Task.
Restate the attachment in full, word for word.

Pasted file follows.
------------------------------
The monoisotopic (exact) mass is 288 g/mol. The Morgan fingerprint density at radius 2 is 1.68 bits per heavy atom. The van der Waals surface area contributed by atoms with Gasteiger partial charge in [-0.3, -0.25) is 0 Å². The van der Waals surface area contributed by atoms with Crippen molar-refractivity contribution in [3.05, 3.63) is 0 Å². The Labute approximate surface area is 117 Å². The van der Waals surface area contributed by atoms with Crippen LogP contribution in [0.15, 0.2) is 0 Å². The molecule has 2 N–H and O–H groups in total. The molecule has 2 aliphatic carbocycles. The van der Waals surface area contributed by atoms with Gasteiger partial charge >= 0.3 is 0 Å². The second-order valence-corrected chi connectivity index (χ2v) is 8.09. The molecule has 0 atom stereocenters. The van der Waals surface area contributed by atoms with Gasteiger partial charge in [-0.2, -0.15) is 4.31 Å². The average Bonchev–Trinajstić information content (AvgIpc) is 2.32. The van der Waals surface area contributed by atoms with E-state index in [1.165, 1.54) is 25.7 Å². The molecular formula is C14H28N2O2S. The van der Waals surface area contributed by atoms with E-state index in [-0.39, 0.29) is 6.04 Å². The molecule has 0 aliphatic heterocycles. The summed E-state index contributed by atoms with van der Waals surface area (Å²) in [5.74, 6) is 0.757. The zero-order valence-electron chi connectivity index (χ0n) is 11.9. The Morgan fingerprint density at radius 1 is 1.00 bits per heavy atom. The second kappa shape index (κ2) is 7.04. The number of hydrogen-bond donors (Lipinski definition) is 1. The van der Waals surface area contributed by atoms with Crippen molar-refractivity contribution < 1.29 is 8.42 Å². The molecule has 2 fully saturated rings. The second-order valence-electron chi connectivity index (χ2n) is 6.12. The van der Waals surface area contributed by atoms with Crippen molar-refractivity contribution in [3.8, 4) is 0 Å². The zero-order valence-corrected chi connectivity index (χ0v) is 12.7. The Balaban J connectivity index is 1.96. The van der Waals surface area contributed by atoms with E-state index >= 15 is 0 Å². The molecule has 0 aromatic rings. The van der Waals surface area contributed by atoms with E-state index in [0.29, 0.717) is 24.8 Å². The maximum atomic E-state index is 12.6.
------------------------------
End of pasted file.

The monoisotopic (exact) mass is 288 g/mol. The Morgan fingerprint density at radius 2 is 1.68 bits per heavy atom. The van der Waals surface area contributed by atoms with Gasteiger partial charge in [-0.3, -0.25) is 0 Å². The van der Waals surface area contributed by atoms with Crippen molar-refractivity contribution in [3.05, 3.63) is 0 Å². The Labute approximate surface area is 117 Å². The van der Waals surface area contributed by atoms with Crippen LogP contribution in [0.15, 0.2) is 0 Å². The molecule has 2 N–H and O–H groups in total. The molecule has 2 aliphatic carbocycles. The van der Waals surface area contributed by atoms with Gasteiger partial charge >= 0.3 is 0 Å². The second-order valence-corrected chi connectivity index (χ2v) is 8.09. The molecule has 0 atom stereocenters. The van der Waals surface area contributed by atoms with Gasteiger partial charge in [-0.2, -0.15) is 4.31 Å². The average Bonchev–Trinajstić information content (AvgIpc) is 2.32. The van der Waals surface area contributed by atoms with E-state index in [1.165, 1.54) is 25.7 Å². The molecular formula is C14H28N2O2S. The van der Waals surface area contributed by atoms with E-state index in [-0.39, 0.29) is 6.04 Å². The molecule has 0 aliphatic heterocycles. The summed E-state index contributed by atoms with van der Waals surface area (Å²) in [5.74, 6) is 0.757. The zero-order valence-electron chi connectivity index (χ0n) is 11.9. The Morgan fingerprint density at radius 1 is 1.00 bits per heavy atom. The second kappa shape index (κ2) is 7.04. The number of hydrogen-bond donors (Lipinski definition) is 1. The van der Waals surface area contributed by atoms with Crippen molar-refractivity contribution < 1.29 is 8.42 Å². The molecule has 2 fully saturated rings. The second-order valence-electron chi connectivity index (χ2n) is 6.12. The van der Waals surface area contributed by atoms with Crippen molar-refractivity contribution in [3.8, 4) is 0 Å². The zero-order valence-corrected chi connectivity index (χ0v) is 12.7. The Balaban J connectivity index is 1.96. The van der Waals surface area contributed by atoms with E-state index >= 15 is 0 Å². The molecule has 0 aromatic rings. The van der Waals surface area contributed by atoms with E-state index in [0.29, 0.717) is 24.8 Å². The maximum atomic E-state index is 12.6.